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The One Constant .....Change!

Written by John A G Smith – Fri 26 Aug 2016

Every business needs to make changes but problems arise when there is no one in place to manage those changes...... our writer John A G Smith helps explain how important Change Management is:

Harry studied the paperwork for a few minutes and then looked up. 

“You’re absolutely right,” he said, “the change is essential and urgent.  I’ll give you access to the Live Library.  You and your team go ahead and build the change.  When you you’ve tested it I’ll give you the password and you can put it into live.”

I was stunned.  He was right about the urgency but this was way out of line.  Here I was, just a subcontractor, being given the keys to the kingdom.

“What about Change Management?” I asked.  “And doesn’t it have to go through the Change Advisory Board?  Doesn’t anyone have to sign it off?”

Traffic light tree

“Nah.”  He leaned back in his chair, legs straight and thrust his hands deep in his pockets.  “The problem here is that our systems are too dynamic.  We’ve got so many urgent changes going on that any sort of Change Management system will just get in the way.  It would slow the whole thing up and be too much of a drag on everything.”

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Major Themes in Change Management

Written by Andy Trainer – Mon 27 Jan 2014

Major Themes in Change ManagementChange management is the most significant leadership challenge of this decade. We are operating in an environment of fast paced change frequently driven by technological innovation. The scale of the change is far reaching often because business processes and system usage are so inter-dependent that a change in one can affect many others across different departments and functions.

For this reason effective change management requires matrix management, as the authority to change a process in all the departments that it moves through cannot be delivered through a silo based management structure.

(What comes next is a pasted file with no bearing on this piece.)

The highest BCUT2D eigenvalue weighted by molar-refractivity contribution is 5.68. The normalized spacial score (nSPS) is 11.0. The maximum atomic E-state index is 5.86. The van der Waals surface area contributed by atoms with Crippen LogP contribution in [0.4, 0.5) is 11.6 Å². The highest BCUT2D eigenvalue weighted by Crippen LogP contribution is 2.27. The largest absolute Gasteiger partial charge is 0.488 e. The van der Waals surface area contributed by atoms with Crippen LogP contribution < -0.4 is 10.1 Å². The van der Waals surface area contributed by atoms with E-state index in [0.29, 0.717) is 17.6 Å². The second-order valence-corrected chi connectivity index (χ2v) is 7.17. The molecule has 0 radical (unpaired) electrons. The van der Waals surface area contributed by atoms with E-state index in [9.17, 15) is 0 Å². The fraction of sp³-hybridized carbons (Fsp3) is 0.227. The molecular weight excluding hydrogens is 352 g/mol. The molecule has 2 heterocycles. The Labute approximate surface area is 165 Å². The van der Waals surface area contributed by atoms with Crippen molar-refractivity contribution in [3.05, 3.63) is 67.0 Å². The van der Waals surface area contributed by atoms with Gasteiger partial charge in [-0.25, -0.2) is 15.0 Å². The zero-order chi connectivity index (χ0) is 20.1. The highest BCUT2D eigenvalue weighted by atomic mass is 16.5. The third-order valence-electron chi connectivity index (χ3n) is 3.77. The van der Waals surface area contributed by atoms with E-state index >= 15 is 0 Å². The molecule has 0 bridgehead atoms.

We've been running Change Management Courses for years but recently added APMG's Certified Change Management Practitioner Course which is set to take off in 2014.

Change management brings together two distinct streams of work:

  • Delivery of structural change through the introduction of new systems, processes, people, product and service innovation and the creation of new markets, suppliers, customers and competitors.
  • Behavioural change leading to a new emphasis, new culture and values, and changed priorities for each individual impacted by the structural change.

Delivery of structural change can be “mechanised”, relying upon a foundation of project management processes and skills. Activities can be identified, their duration estimated, and schedules and plans developed with a reasonable level of certainty.

Behavioural change though requires an understanding of how the organisation operates as a living being, the power plays operating beneath the surface of the organisation structure, the values that individuals apply to their work and the forces that generate commitment, loyalty and motivation. Behavioural change can generate resistance, confusion and stress, decreased productivity and distancing of the individual from the ‘organisational good’.

As with structural change, resources in behavioural change must be assigned to take responsibility for developing and applying the change management methodology, communicating throughout the change, continuously measuring progress, recognising and rewarding results, and reinforcing change so it becomes embedded in the culture.

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Why Leadership is Important at Every Level

Written by Andy Trainer – Mon 16 Dec 2013

"Who is your Leadership Skills course aimed at?"

That is the most common question we get asked about leadership training.

The answer?

Anybody who wants to lead in their organisation, from team members up to C-level executives and business owners.

It is a common misconception that leadership is only important for positions of authority.

I think that's wrong and in this post I'm going to explain why leadership is important at all levels of an organisation.

I've also put together some highly simplified graphics to show why I think that leadership at the bottom can often lead to highest level of organisational change.

Leading from the Top

Leadership Pyramid- Leading from the top

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How to Project Manage a Wedding

Written by Andy Trainer – Mon 06 Aug 2012

Some people say otherwise, but a wedding *is* a project. It has a set purpose and the project has an end date. It has a project team, project manager and most certainly has a budget. Certain milestones must be achieved at certain times in order for the goal to be reached. Later goals depend on achieving earlier ones.

So, you could be a PM professional with a wedding to plan; or you might have found us because you are a bride-to-be looking for structure to tackle this massive task. You could take our 1-day Project Management course, or even our PRINCE2 qualifications to really know how to manage your wedding! Following on from our popular Project Manage Your Life, here’s our simple guide to project managing a wedding:

wedding project management

Benefits Criteria

The first thing to do is identify the benefits criteria that will define project success. These can be such things as:

  • Everyone being where they should be at the right times
  • Happy guests
  • No family conflict (yes, it’s a factor)
  • (For the bride), feeling beautiful
  • Having a stress-less wedding planning experience
  • Choosing wedding suppliers you can trust to deliver

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